White space in the following email is meant to obscure information of a personal nature.


Sent via email Tue 1/24/2017 10:55 AM

Dear Ms. Freeland,

Congratulations on your promotion to Minister of Global Affairs.

I thought that the Honourable Stéphane Dion was the last bona fide honourable person I would be writing to about righting what for most people is an old wrong but for me it is just as if it was a wrong committed yesterday, especially since its effect are still being felt today in ways I never imagined.

I wrote your honourable predecessor about this wrong in a letter dated November 11, 2015, Remembrance Day. He never wrote back, not even to acknowledge my plea.

My wife is chronically ill and there is so much more I could do for her if what was stolen was returned. I have to assume that people who may take some pleasure in our predicament never passed on my letter, for I cannot imagine an honourable man (or woman) being so callous.

Perhaps if I sent you only my book and inside the front cover asked you to read page 148 and 149 which contains the gist of what I wrote to the Honourable Stéphane Dion it might get through.

Who I am kidding, if my letter did not get to the Honourable Stéphane Dion, in all likelihood neither will my book to you even if its value in real dollars is well below the threshold for gifts to Members of Parliament.

Perhaps I am too old school, and should get with the times and communicate with you via the new medium which is why I have included in this email pages 148-149. If this is not enough to convince you to do the right thing, please do not ask your officials to tell you more about what the book contains; ask them for the book and read it for yourself.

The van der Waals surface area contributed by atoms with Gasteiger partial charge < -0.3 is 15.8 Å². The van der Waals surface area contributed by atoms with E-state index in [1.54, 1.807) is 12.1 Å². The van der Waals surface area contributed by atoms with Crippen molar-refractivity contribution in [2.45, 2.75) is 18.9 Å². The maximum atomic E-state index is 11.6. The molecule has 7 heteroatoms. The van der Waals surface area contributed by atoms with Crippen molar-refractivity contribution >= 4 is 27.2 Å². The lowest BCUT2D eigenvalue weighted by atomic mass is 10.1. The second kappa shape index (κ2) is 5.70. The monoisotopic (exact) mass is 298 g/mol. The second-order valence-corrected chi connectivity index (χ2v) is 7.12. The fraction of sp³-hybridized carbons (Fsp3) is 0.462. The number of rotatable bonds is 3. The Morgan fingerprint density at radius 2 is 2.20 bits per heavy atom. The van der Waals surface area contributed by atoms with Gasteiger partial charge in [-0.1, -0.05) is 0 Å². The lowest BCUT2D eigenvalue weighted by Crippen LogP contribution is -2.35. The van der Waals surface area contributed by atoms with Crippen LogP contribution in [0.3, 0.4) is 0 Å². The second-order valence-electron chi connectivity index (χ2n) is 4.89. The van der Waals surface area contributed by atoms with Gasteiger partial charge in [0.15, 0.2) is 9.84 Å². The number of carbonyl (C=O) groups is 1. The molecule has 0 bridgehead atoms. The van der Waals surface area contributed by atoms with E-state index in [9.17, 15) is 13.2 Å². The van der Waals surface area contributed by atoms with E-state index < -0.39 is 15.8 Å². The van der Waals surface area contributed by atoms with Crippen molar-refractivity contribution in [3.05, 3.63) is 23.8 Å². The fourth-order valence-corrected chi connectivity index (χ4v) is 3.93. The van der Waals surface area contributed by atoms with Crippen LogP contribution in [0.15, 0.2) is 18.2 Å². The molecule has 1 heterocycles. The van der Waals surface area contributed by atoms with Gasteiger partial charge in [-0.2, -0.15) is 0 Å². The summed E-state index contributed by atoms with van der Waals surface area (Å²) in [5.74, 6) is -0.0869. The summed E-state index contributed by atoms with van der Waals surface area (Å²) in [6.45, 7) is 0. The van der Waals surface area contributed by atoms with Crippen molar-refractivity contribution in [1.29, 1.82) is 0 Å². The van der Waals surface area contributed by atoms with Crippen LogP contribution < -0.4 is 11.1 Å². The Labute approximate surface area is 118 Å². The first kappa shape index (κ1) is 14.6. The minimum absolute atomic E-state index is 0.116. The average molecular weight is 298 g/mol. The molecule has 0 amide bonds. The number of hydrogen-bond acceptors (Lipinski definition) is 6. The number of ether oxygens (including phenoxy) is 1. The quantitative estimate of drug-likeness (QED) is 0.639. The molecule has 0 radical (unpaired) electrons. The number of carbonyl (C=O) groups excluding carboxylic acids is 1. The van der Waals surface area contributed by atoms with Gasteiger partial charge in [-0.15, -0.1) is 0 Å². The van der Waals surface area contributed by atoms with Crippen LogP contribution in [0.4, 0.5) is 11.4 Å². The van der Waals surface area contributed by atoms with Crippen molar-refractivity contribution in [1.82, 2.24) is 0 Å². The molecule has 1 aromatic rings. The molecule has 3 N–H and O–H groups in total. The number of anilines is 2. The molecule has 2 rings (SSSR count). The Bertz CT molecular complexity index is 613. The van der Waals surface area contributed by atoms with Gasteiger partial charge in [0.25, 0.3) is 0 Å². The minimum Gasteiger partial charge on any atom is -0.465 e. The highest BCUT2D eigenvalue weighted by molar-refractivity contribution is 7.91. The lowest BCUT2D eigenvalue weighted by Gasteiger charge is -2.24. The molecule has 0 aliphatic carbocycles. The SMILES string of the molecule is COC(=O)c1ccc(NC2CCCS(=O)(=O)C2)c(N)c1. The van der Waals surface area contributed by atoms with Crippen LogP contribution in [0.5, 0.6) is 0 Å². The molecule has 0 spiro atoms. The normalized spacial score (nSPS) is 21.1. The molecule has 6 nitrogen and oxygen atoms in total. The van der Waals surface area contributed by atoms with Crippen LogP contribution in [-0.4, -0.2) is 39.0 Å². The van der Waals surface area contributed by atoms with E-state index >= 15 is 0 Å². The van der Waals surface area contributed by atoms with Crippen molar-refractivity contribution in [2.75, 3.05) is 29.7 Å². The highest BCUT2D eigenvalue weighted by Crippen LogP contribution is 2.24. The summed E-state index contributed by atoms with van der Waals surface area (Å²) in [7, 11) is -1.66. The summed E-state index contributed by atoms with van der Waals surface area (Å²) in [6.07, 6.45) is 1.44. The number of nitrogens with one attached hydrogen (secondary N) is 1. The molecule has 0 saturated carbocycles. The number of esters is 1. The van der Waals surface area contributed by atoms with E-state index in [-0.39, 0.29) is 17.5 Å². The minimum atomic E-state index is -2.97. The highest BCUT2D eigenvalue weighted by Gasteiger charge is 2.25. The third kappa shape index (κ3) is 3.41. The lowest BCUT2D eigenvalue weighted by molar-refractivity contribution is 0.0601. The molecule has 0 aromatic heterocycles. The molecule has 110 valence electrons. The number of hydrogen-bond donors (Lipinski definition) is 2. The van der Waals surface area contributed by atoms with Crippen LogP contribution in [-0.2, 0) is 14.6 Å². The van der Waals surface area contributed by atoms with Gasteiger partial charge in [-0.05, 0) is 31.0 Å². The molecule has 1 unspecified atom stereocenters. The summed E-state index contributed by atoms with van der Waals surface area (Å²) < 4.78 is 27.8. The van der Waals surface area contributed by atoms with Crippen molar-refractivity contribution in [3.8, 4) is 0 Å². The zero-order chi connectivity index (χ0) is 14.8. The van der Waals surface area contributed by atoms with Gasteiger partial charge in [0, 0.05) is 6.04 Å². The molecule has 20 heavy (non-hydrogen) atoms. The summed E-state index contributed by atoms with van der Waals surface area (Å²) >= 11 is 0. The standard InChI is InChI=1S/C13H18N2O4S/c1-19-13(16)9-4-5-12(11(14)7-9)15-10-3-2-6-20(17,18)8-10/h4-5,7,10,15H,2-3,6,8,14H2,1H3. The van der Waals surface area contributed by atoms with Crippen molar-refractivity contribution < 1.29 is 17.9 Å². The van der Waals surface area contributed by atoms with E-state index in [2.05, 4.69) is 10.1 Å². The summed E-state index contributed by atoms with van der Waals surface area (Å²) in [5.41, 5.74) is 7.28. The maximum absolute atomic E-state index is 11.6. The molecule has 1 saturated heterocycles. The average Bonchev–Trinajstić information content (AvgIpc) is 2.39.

I realise this is a lot to ask of a person with your responsibilities, but what else can I do?

Sincerely Yours

Ottawa Excerpt from Shooting the Messenger p. 148-149

On more than one occasion I have been told by friends and acquaintances to put my firing behind me, to be proud of what I had accomplished and to get on with my life. What did I really accomplish?

Did I really save the taxpayer tens of millions of dollars? Probably not! A few years ago, diplomats were discovered to be changing their first class and business class plane tickets for economy class and pocketing the difference, which was illegal. Not to worry, regulations were changed to make it all legal, retroactively of course.

They may have implemented my design and used my formulas, but did they actually follow through with the collection of moneys owing? I doubt it. And if they did, and if history is any guide, some compensating mechanism would have been put in place or rules changed to keep the money legally flowing to sustain the lifestyle to which the diplomats had become accustomed courtesy of the currency exchange windfall.

In all likelihood, a clandestine do-it-yourself slush fund morphed into an official Treasury Board administered slush fund not unlike the Sponsorship Slush Fund which was also a Treasury Board creation.

What about my complaint to the Commissioner of Official Languages which compelled Foreign Affairs to open up large sections previously off limits to Canada’s French–speaking minority and stopped the Department from turning the clock back on language rights?

Somebody was bound to raise a complaint eventually. This future complaint would have revealed a world were Britannia still ruled and the changes that I caused to happen would have happened, only later.

Whatever I did accomplish, was it worth it? What is worth the risk to my physical and mental health and the scars that won’t heal? Was it worth being cheated, slandered and libeled and eventually unceremoniously deprived of my livelihood?

No it wasn’t! But I have managed to put most of it behind me, although the withheld government pension, at this stage in my life, serves as a constant reminder of what was lost.

I must admit, I am slightly bitter for being such a chump, such an idiot for believing that a job well-done was its own reward. At the time that I discovered that the diplomats were stealing millions of dollars, the government had a program whereby public servants who identified savings, when it was not part of their job description, were entitled to ten percent of the first year’s savings to a maximum of one hundred thousand dollars.

I did not apply because I was working at a job I loved, and being well-paid for it, and that was compensation enough and then the roof fell in.


August 12, 2018 - Not even an acknowledgment.

Freeland, Brison and Khidr